Perioperative chemotherapy with FOLFOX4 is compatible with major liver surgery and reduces the risk of events of progression-free survival in eligible and resected patients.
Swedish Cancer Society, Cancer Research UK, Ligue Nationale Contre le Cancer, US National Cancer Institute, Sanofi-Aventis.
Liver metastases are detected in 40–50% of the nearly one million patients who are diagnosed with colorectal cancer worldwide every year. When surgical resection of these metastases is possible, 5-year survival approaches 35%.1 However, relapse is common and occurs in 75% of patients.2
Chemotherapy and surgery combined can reduce the risk of relapse. Preoperative chemotherapy potentially allows surgery on small tumours that have become smaller after preoperative chemotherapy (or in response to chemotherapy).3 This method also allows the responsiveness of these liver metastases to chemotherapy to be assessed, and thus provides guidance about whether chemotherapy should be given after the resection of metastases. Postoperative chemotherapy should theoretically be effective in dormant cancer cells in the remnant liver. It improves the outcome of patients with stage III colon cancers4 and therefore might also be effective in stage IV disease after surgery.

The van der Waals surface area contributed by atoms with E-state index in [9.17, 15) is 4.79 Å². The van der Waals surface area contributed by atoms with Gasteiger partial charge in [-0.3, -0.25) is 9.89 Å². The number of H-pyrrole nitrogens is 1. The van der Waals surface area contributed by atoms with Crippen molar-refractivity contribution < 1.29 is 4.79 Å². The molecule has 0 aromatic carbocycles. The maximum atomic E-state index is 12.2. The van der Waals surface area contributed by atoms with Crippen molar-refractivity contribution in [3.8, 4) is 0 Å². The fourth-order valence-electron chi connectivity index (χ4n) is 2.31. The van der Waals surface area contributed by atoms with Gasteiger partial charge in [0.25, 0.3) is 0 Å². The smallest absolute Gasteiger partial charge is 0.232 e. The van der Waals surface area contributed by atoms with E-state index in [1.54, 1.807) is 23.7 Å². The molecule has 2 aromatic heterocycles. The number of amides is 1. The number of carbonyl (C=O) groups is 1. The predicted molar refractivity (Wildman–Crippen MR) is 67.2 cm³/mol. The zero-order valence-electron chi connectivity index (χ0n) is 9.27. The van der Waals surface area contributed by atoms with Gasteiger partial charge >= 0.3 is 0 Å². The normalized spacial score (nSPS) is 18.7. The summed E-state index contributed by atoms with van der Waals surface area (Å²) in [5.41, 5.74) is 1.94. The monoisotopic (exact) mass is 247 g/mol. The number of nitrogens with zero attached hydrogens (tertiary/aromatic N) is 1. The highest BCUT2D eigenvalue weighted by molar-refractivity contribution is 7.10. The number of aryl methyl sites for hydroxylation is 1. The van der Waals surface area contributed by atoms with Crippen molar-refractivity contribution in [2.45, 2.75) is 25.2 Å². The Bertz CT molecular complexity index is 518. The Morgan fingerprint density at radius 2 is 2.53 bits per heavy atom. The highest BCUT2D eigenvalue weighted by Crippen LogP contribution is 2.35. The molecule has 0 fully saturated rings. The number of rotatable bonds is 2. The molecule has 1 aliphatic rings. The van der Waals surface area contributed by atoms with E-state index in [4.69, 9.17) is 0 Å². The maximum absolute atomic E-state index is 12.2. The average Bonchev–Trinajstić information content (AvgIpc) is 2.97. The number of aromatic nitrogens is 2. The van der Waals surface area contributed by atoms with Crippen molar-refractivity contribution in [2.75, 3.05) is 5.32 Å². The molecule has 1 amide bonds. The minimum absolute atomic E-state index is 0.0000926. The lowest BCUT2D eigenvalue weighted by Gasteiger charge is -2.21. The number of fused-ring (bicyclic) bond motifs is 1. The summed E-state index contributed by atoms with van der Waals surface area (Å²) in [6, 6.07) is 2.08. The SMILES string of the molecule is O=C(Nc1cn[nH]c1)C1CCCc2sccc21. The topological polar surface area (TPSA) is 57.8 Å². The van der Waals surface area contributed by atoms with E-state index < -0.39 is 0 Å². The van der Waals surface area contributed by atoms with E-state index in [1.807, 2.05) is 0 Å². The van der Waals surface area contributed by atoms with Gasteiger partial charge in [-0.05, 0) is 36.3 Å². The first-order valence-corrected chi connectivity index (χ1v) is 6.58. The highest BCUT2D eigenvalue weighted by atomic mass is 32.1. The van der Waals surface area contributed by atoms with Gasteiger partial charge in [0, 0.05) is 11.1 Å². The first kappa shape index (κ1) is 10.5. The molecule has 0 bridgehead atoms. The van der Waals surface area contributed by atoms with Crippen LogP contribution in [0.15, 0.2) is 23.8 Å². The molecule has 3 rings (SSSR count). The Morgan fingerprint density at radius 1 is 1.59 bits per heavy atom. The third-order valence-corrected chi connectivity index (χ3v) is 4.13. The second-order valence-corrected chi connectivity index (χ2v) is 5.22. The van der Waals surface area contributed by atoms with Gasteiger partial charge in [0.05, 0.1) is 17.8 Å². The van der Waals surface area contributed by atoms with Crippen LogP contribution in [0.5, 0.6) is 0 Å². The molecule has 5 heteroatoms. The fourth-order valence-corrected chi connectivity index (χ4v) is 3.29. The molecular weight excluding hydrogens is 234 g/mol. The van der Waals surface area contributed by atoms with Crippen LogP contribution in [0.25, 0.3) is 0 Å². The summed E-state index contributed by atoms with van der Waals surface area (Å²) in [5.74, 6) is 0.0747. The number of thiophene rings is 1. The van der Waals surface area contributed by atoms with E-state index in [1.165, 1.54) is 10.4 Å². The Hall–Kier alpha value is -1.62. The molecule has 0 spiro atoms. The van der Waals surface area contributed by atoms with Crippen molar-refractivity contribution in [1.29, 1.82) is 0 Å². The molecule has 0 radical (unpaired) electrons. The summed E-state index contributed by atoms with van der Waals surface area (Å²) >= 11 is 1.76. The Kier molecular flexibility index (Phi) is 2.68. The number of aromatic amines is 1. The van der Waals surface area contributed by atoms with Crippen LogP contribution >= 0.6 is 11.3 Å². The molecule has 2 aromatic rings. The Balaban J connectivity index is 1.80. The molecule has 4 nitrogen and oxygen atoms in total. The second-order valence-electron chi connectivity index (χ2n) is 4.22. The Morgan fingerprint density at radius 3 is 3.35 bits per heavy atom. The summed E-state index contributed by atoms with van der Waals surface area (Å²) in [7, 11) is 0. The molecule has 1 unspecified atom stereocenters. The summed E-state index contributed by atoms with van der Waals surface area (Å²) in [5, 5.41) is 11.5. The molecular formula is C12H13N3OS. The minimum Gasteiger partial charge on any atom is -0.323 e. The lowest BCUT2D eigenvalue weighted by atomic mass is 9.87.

Previous phase III trials comparing combined treatment to surgery alone did not recruit the targeted number of patients and thus did not have sufficient statistical power.5–9 However, these trials showed some benefit of postoperative chemotherapy based on fluorouracil combined with surgery. Some trials used intrahepatic arterial infusion and others intravenous chemotherapy. Consequently, a varied pattern of practice has evolved.
Although surgical resection alone is still regarded as the standard of care, many patients are given combined treatment. Others receive chemotherapy alone and are not referred to liver surgeons, even though their hepatic metastases are resectable. Thus, there remains a need for clear evidence for whether combined treatment with chemotherapy is better than surgery alone in patients with resectable liver metastases from colorectal cancer.